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Lionel Fogarty and Jessica Au shortlisted for 2023 Victorian Premier’s Literary Awards
Works by Jessica Au and Lionel Fogarty have been shortlisted for the 2023 Victorian Premier’s Literary Awards. Au has been nominated in the Fiction category for her novel Cold Enough for Snow, and Fogarty has been nominated in the Indigenous Writing category for his poetry collection, Harvest Lingo. Read the judges’s comments below.
Lionel Fogarty’s anthology of poems covers an enormous breadth of subject matter, marrying humanistic compassion and intelligence with remarkable formal experimentation. Topics covered by the poems include international terrorism, the Internet, medicine, and Emiliano Zapata, but Fogarty brilliantly collapses categories and gives a true sense of the interrelatedness of phenomena. Particularly striking are the ‘India Poems’, which form the second part of the anthology and discuss the Indian caste system and economic inequality in relationship with the position of Australia’s First Peoples. The poems emphasise revolution as a global movement and the need to cross territorial boundaries; at the same time, they contain achingly personal and poignant reflections on death, desire, and memory. The style of the poems is intellectually and aesthetically challenging without being abstruse. Fogarty often defies easy interpretation, but never retreats into obscurantism. Some lines strike the reader as a blinding flash of insight: ‘Fascism is the dead flower for every dead voice’.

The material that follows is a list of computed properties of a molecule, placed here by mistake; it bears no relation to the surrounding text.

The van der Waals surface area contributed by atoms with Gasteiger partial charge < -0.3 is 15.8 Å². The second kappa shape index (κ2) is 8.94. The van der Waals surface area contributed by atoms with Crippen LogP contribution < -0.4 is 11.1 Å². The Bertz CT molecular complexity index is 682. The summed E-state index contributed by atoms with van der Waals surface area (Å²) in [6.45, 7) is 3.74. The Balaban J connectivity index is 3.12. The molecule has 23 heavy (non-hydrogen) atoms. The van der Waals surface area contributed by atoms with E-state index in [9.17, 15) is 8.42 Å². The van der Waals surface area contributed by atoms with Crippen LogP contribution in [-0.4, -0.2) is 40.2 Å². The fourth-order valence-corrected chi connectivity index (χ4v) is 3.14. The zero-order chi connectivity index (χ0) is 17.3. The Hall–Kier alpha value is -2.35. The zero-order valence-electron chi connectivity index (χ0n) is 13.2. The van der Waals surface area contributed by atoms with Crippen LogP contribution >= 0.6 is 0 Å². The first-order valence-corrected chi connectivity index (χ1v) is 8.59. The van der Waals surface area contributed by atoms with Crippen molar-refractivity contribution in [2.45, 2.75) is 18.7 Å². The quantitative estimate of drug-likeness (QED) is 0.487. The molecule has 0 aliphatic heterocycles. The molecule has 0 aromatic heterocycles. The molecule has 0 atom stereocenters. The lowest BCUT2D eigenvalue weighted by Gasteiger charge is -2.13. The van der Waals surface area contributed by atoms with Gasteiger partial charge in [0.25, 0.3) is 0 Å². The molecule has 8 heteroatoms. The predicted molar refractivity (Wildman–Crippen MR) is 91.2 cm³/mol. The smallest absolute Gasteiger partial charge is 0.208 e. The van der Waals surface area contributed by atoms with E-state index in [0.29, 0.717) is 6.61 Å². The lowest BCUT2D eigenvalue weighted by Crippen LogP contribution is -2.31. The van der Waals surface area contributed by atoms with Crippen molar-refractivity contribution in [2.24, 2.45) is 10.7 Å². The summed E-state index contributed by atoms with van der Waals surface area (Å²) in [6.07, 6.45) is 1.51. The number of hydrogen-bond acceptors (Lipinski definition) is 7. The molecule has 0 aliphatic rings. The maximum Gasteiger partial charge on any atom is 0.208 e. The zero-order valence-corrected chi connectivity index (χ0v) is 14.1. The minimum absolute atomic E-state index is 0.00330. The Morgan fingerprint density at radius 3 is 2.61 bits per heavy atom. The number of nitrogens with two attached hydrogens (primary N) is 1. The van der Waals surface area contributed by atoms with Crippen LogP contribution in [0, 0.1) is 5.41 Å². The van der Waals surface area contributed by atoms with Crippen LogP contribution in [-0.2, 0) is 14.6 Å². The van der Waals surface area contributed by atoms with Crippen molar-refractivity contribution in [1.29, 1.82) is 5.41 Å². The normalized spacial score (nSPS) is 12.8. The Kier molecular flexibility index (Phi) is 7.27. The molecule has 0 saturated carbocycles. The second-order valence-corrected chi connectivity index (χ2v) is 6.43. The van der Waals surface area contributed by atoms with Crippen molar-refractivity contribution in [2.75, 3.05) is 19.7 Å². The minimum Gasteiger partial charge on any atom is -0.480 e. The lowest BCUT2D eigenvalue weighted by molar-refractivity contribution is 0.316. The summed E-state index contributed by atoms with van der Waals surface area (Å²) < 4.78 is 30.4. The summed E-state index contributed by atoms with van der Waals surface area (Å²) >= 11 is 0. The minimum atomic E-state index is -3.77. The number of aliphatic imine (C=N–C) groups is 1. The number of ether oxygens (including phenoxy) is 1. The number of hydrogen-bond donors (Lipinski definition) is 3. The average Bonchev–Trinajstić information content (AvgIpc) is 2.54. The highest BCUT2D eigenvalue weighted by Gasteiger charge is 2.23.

Above all, Harvest Lingo presents a truly unique poetic vision. Despite the diversity of the poems, there is a consistent sense throughout that political struggle without love is ultimately futile. As Fogarty writes in ‘Stay Alive Next 16 Years (Fish Trap)’: ‘We don’t want desire to be dead leaves.’ It is rare to encounter a book which operates so effortlessly on the intellectual, poetic, and political registers.— Judges’ report, Harvest Lingo
Jessica Au’s lyrical second novel, Cold Enough for Snow, opens up new horizons for Australian literature. Featuring an unnamed protagonist travelling with her mother in Japan, Au’s work gently poses the question: how well can we know the ones we love? Masterfully slipping between memory and the present, the novel carries a subtle eloquence, replete with astute observations. Au’s prose is like a river, pulling the reader along as the story pools and eddies, flowing steady and deep. It may be a slender volume – but this book holds all the heft of a writer in full command of her craft.— Judges’ report, Cold Enough for Snow